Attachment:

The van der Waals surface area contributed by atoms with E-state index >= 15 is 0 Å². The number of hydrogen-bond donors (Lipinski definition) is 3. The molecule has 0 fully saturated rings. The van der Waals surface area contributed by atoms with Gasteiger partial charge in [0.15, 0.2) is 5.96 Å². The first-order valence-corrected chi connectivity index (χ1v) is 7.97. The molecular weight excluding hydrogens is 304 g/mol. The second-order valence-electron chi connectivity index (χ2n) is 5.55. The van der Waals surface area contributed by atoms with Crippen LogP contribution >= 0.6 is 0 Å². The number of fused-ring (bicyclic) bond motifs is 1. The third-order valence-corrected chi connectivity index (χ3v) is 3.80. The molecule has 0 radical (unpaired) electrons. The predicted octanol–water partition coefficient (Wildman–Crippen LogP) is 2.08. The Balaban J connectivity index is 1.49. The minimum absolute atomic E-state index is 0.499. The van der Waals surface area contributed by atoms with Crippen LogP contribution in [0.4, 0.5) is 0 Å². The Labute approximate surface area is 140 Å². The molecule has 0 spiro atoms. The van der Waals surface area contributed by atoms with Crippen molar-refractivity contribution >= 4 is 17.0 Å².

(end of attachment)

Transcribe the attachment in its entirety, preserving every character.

The van der Waals surface area contributed by atoms with E-state index >= 15 is 0 Å². The number of hydrogen-bond donors (Lipinski definition) is 3. The molecule has 0 fully saturated rings. The van der Waals surface area contributed by atoms with Gasteiger partial charge in [0.15, 0.2) is 5.96 Å². The first-order valence-corrected chi connectivity index (χ1v) is 7.97. The molecular weight excluding hydrogens is 304 g/mol. The second-order valence-electron chi connectivity index (χ2n) is 5.55. The van der Waals surface area contributed by atoms with Crippen LogP contribution >= 0.6 is 0 Å². The number of fused-ring (bicyclic) bond motifs is 1. The third-order valence-corrected chi connectivity index (χ3v) is 3.80. The molecule has 0 radical (unpaired) electrons. The predicted octanol–water partition coefficient (Wildman–Crippen LogP) is 2.08. The Balaban J connectivity index is 1.49. The minimum absolute atomic E-state index is 0.499. The van der Waals surface area contributed by atoms with Crippen LogP contribution in [0.4, 0.5) is 0 Å². The Labute approximate surface area is 140 Å². The molecule has 0 spiro atoms. The van der Waals surface area contributed by atoms with Crippen molar-refractivity contribution >= 4 is 17.0 Å².